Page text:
Up to a certain point in the NASA video below, we could be looking at a very young Earth. Our planet looked just like this until around 433 million years ago, when plants first started colonizing the land.
Then, on Mars, something happened . . . no one is sure exactly what or when it occurred, but it made all the difference.
What Happened to Mars’ Water?
It wasn’t a big dust storm – we just don’t know what happened to the water and the thicker atmosphere that made all that open water possible.
Now, not all scientists are on board with the warm Mars envisioned in this video, per the Jet Propulsion Lab. Some think Mars has always been cold (its average temperature today is -67° F/-55° C), with lots of ice underneath the surface that occasionally would melt for some reason and gush out as liquid water.
Either way, the planet would have needed a thicker atmosphere at that time to keep the water from evaporating before it left its mark (PDF) on the land.
If you’re having trouble visualizing that, imagine somehow dropping the Atlantic Ocean over the Moon, which has no atmosphere.
The Atlantic Ocean is really big. Doesn’t matter – space is bigger, and really, really dry.
Unlike the Moon, Mars does have an atmosphere and weather today, as these arctic Martian clouds show.
However, Martian air today can’t keep liquid water from freezing and/or evaporating at the surface. Whatever water is left on Mars, therefore, is locked up in the soil, the ice caps and perhaps underground.
The disappearance of the lakes, oceans and rivers probably didn’t happen after an asteroid impact or any other sort of massive disaster. The biggest geologic changes happen slowly and through many small changes, so the old water bodies of Mars probably did disappear gradually, just as in the video, whether the planet was once warm or has always been cold.
I like to think that whatever happened on Mars was something ordinary that always happens on planets like that and that the really unusual event – development of the sort of supportive world that was ideal for life – happened on Earth.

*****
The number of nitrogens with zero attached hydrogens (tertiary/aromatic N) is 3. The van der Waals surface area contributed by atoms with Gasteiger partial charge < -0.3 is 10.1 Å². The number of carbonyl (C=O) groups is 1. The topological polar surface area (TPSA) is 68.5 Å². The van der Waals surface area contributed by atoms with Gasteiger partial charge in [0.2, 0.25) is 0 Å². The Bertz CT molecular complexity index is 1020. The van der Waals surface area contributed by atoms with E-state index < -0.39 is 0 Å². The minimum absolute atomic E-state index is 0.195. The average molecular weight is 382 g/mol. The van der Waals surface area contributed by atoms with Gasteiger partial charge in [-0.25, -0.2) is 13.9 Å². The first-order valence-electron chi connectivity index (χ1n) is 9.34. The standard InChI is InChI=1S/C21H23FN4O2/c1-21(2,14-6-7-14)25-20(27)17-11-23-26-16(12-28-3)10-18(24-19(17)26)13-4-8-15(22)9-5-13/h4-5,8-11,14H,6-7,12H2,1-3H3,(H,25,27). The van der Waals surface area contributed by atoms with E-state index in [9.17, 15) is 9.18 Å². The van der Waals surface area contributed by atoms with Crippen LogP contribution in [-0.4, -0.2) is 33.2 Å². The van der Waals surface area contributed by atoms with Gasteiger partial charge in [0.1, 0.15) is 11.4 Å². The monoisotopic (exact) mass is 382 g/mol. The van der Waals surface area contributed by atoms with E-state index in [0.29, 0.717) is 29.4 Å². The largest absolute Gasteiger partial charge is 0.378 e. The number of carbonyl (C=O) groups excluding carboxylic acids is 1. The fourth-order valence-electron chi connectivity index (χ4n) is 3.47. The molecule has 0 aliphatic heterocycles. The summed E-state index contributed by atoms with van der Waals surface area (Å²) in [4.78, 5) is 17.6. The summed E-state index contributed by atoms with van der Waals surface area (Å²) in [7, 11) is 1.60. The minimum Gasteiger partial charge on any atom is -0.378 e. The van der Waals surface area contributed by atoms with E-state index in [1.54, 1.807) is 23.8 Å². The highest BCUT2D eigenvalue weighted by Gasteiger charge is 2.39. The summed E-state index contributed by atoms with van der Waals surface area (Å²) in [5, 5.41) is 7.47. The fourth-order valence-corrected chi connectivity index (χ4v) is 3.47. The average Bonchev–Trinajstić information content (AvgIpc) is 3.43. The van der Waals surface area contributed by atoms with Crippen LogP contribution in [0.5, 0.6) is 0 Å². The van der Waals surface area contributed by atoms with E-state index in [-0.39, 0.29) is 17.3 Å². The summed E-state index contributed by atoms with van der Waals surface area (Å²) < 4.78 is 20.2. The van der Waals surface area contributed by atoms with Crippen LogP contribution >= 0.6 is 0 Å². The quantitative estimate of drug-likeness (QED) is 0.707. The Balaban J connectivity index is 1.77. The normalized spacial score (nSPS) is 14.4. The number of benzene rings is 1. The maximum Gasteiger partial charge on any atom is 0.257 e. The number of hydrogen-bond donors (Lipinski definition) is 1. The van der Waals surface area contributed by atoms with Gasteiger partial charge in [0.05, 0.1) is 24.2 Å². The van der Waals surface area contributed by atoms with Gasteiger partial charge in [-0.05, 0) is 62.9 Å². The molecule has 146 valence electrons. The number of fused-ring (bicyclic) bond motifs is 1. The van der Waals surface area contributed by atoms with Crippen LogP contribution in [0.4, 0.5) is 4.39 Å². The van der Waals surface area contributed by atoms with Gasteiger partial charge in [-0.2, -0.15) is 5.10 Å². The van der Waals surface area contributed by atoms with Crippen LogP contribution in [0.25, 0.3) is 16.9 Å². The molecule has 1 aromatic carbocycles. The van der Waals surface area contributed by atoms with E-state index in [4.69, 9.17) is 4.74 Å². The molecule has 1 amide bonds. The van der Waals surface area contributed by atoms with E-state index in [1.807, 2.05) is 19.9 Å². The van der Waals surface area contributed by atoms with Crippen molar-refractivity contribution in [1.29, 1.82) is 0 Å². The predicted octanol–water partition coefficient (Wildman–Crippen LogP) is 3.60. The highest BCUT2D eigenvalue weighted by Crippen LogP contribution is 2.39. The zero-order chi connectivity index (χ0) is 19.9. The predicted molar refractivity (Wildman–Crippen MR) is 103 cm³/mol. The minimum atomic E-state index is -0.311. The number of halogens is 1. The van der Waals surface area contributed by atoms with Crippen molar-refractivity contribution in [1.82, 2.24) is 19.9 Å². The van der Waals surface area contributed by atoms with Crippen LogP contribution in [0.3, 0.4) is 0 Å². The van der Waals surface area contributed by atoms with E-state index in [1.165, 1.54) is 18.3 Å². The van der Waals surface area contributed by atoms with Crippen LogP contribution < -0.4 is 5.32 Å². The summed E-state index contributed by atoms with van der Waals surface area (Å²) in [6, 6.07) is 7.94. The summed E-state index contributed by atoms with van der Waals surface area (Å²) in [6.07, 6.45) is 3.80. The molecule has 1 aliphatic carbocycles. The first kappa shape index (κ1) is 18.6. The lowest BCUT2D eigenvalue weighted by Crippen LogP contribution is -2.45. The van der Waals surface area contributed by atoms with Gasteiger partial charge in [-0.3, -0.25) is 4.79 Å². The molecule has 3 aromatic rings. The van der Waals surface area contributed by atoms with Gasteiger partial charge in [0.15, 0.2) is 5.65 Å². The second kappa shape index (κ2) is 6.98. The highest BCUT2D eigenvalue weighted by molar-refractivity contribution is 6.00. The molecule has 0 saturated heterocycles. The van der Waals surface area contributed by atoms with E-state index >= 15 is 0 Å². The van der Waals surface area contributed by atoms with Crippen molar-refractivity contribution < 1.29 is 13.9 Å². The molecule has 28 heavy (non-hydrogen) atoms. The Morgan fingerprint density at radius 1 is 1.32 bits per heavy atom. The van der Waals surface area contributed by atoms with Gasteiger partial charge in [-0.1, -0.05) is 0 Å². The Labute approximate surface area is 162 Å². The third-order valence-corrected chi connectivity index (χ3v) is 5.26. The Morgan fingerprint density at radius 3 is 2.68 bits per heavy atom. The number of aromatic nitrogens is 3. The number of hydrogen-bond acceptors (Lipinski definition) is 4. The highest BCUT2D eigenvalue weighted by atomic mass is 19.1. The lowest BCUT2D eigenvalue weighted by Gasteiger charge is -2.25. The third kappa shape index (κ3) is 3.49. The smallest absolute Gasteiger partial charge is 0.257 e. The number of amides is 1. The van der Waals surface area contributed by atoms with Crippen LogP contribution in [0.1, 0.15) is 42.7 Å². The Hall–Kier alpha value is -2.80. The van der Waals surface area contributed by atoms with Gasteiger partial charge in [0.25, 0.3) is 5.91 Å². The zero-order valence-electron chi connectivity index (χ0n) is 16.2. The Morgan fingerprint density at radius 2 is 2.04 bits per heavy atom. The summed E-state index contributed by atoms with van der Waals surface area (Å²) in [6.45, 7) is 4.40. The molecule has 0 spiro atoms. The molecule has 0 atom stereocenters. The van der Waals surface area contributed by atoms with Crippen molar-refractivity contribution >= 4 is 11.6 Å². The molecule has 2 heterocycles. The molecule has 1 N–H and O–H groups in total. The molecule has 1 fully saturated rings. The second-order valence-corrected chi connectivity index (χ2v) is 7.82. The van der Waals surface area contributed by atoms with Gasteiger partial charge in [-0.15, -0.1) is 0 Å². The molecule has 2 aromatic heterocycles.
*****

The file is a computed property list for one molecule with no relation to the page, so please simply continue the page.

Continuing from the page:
If you compress 4.6 billion years into 60 seconds, it does seem pretty remarkable:
That’s “banded iron formations,” or BIFs, by the way.
Since iron is a pretty common element on the Rusty Planet, I’ve also wondered if Earth’s formation of these iron bands is a clue of some sort to what might have happened to Mars’ water.
Scientists consider terrestrial BIFs as fossil evidence of life in very ancient times. I wonder if BIFs might also show that life and its geologic setting are incredibly closely linked. Did life that would produce oxygen and ultimately cause the removal of much of the water’s dissolved iron not evolve in Mars’ oceans?
Is that what changed everything? If so, how?
I mean, if a butterfly can flap its wings in Beijing and cause a hurricane in the West Indies, or whatever, what chaotic interactions might result from an overabundance of iron in a global water system over geologic time?
Is that a truly dumb question, or is it more along the lines of “hey, did you ever notice that the coasts of South America and Africa line up”?
Who knows… .
Mars Exploration Ongoing
In any event, we have just launched MAVEN, one of many exploratory missions, in hopes of learning more about Mars’ atmosphere, and India’s Mangalayaan Mars orbiter is expected to leave Earth orbit for Mars on December 1.
Of course, no one mission or group of missions will come up with “the answer” to the question of what happened to Mars’ water. It will still be a puzzle even after we have first landed and colonized the planet.
But someday we will know what happened.